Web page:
The liquid stream 23 produced by separator 63 is passed to another expander zone 64, preferably one hydraulic turbine, to further reduce the pressure and temperature of the liquid stream. Stream 25 from the expander zone 64 then passes to phase separator 65. The expanders of expander zones 62 and 64 are preferably used to provide at least part of the power for the compressors 57 and 59.

Phase separator 65 produces a vapor stream 26 and a liquid stream 27. The liquid stream 27 passes to a suitable container such as a stationary storage vessel or a suitable carrier such as a ship, barge, submarine vessel, railroad tank car, or truck. In accordance with the practice of this invention, liquid stream 27 will have a temperature above about −112 C. (−170 F.) and a pressure sufficient for the liquid to be at or below its bubble point.

The vapor stream 26 passes through heat exchanger 61 to provide cooling to vapor stream 20 by indirect heat exchange. From heat exchanger 61, stream 29 passes through another heat exchanger 67 and is then compressed by compressor 68 to a pressure approximately the same as the pressure of phase separator 54. The compressed gas (stream 32) is then cooled in a conventional aftercooler 69 by air or water, and then further cooled by heat exchanger 34 before being combined with stream 24 and returned to phase separator 54 for recycling.

In the storage, transportation, and handling of liquefied natural gas, there can be a considerable amount of boil-off vapor resulting from evaporation. The process of this invention can optionally liquefy the boil-off gas. Referring to FIG. 1, the boil-off vapor 28 is preferably introduced to the liquefication process by being combined with vapor stream 26. Although not shown in FIG. 1, the boil-off vapor preferably is introduced to the process at the same pressure as stream 26. Although not shown in FIG. 1, the boil-off gas will typically need to be pressurized by a compressor or de-pressurized by an expander before being introduced to stream 26.

FIG. 2 illustrates another embodiment of this invention, and in this embodiment the parts having like numerals to those in FIG. 1 have the same process functions. Those skilled in the art will recognize, however, that the process equipment from one embodiment to another may vary in size and capacity to handle different fluid flow rates, temperatures, and compositions. The embodiment of FIG. 2 is similar to the embodiment of FIG. 1 except that the cooling zone 48 and expansion zone 49 of FIG. 1 are not used in the embodiment of FIG. 2 and in FIG. 2 the fuel gas (stream 31) is withdrawn from vapor overhead of separator 65 whereas in FIG. 1 fuel gas (stream 38) is withdrawn from vapor overhead of separator 63.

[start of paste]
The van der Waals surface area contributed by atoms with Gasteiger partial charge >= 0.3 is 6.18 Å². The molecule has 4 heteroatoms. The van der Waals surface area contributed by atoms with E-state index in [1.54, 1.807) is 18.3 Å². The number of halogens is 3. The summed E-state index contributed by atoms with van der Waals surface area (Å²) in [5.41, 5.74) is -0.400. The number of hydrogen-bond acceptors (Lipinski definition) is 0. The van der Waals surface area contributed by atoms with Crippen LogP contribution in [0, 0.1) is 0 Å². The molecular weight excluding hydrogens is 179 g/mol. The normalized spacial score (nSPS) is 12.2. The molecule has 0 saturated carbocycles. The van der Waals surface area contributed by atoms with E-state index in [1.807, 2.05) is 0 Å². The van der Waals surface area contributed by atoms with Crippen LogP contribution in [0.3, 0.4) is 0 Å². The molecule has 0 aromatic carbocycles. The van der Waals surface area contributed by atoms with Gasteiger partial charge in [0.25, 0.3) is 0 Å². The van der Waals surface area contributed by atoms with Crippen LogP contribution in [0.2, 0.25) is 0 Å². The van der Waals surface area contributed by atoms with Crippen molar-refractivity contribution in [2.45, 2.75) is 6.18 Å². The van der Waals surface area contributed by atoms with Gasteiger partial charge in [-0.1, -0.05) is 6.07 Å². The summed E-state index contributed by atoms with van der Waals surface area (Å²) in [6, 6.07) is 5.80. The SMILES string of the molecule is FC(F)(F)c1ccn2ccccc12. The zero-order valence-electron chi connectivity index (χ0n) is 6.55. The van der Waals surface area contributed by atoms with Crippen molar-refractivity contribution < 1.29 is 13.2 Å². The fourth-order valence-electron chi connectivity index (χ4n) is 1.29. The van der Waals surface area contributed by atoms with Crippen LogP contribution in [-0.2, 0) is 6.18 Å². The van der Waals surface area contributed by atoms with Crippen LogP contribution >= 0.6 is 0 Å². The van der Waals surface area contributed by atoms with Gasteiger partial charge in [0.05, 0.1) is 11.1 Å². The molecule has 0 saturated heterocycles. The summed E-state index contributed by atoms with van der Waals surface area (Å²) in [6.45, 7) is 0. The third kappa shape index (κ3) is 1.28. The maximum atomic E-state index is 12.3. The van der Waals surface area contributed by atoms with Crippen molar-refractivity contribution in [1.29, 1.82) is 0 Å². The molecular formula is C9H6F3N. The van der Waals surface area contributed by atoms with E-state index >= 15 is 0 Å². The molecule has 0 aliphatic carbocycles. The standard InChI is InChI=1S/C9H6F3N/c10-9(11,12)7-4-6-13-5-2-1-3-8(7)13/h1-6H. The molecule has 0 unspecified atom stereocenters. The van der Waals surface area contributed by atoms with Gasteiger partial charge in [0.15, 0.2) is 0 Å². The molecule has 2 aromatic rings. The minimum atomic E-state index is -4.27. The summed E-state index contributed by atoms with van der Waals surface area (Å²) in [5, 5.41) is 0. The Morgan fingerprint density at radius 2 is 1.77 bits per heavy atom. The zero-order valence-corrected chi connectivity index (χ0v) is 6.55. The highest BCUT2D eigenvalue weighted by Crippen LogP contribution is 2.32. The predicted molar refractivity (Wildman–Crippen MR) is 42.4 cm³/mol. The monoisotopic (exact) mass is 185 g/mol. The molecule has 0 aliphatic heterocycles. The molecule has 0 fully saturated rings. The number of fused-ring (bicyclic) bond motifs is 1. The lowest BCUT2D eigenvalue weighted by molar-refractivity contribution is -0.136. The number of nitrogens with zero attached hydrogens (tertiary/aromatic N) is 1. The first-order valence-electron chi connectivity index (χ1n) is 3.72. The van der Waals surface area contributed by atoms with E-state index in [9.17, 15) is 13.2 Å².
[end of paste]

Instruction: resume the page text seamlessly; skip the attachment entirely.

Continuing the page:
To minimize compression power required for liquefaction when appreciable nitrogen exists in natural gas feed stream 5 and/or in the boil-off vapor stream 28, the nitrogen concentration is preferably concentrated and removed at some location in the process. The process of this invention concentrates nitrogen as vapor streams 24 and 26, with vaporous stream 24 having a higher concentration of nitrogen than vaporous stream 26. In FIG. 1, a portion of vapor stream 24 is removed as a fuel gas (stream 31) and in FIG. 2 a portion of vapor stream 26 is removed as fuel gas.

EXAMPLE

A simulated mass and energy balance was carried out to illustrate the embodiment illustrated in the Figures, and the results are set forth in Tables 1 and 2 below. Table 1 corresponds to the embodiment shown in FIG. 1 and Table 2 corresponds to the embodiment shown in FIG. 2. The temperatures, pressures, and flow rates presented in the Tables are not to be considered as limitations upon the invention which can have many variations in temperatures and flow rates in view of the teachings herein.

In both simulations, it was assumed that natural gas was fed to a 284 mile, 21 inch pipeline that was buried in permafrost in the North Slope of Alaska. In the first simulation (Table 1), it was assumed that the gas composition comprised 85.9 mole percent methane, 13.5 mole percent ethane and heavier hydrocarbons, 100 parts per million CO2, and 0.6 mole percent N2. In the second simulation (Table 2), it was assumed that the gas composition comprised 94.5 mole percent methane, 5 mole percent ethane and heavier hydrocarbons, 100 parts per million CO2 and 0.5 mole percent N2.

In the first simulation, the pipeline inlet pressure (stream 6 of FIG. 1) was assumed to be 22,754 kPa (3,300 psia) In the second simulation, the pipeline inlet pressure (stream 6 of FIG. 2) was assumed to be 48,266 kPa (7,000 psia). FIG. 2 is optimum when the overall cost of the pipeline system is minimized for 3,450 kPa (500 psia) delivery with a starting pressure of 48,266 kPa (7,000 psia).

The data were obtained using a commercially available process simulation program called HYSYS™, marketed by Hyprotech Ltd. of Calgary, Canada; however, other commercially available process simulation programs can be used to develop the data, including for example HYSIM™, PROII™, and ASPEN PLUS™, all of which are familiar to those of ordinary skill in the art.